The New York Times reports that members of armed bands who have become key enforcers for President Nicolás Maduro as he attempts to crush a growing protest movement against his rule.
The groups, called collectives or colectivos in Spanish, originated as pro-government community organizations that have long been a part of the landscape of leftist Venezuelan politics. Civilians with police training, colectivo members are armed by the government, say experts who have studied them.
These groups seem similar to the Nazi era Brown shirts or to the little green men that Russia used in the war with Ukraine.
Colectivos control vast territory across Venezuela, financed in some cases by extortion, black-market food and parts of the drug trade as the government turns a blind eye in exchange for loyalty.
Now they appear to be playing a key role in repressing dissent.
Hundreds of thousands of protesters have taken to the streets of Caracas and other cities demanding elections in Venezuela. Galvanized by a ruinous economy that has left basic foods and medicines scarce — as well as a botched attempt by leftists to dissolve the country’s congress last month — they present the largest threat to the country’s rulers since a coup that briefly ousted Mr. Maduro’s predecessor, Hugo Chávez, in 2002.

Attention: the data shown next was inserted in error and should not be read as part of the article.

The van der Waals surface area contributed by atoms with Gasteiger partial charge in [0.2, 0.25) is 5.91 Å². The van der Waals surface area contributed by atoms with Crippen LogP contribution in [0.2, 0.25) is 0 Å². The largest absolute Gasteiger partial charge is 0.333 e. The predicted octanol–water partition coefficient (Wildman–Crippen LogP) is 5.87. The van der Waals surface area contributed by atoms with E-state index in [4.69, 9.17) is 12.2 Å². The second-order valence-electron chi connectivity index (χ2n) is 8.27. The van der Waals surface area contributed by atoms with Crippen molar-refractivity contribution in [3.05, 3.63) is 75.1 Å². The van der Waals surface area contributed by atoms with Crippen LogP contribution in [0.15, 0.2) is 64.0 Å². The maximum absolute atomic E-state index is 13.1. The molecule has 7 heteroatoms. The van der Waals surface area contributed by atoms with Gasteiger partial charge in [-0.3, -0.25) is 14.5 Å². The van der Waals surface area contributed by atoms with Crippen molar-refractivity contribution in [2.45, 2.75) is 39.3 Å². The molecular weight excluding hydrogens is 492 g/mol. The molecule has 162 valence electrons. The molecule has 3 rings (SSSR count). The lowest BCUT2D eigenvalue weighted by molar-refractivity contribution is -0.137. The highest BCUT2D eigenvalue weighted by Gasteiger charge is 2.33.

Mr. Maduro has responded by sending National Guardsmen armed with water cannons and rubber bullets to disperse the crowds. But alongside the security forces, experts and witnesses say, are the enforcers from the colectivos, who engage in fiercer and often deadly intimidation.
“These are the true paramilitary groups of Venezuela,” said Roberto Briceño-León, director of the Venezuelan Violence Observatory, a nonprofit group that tracks crime.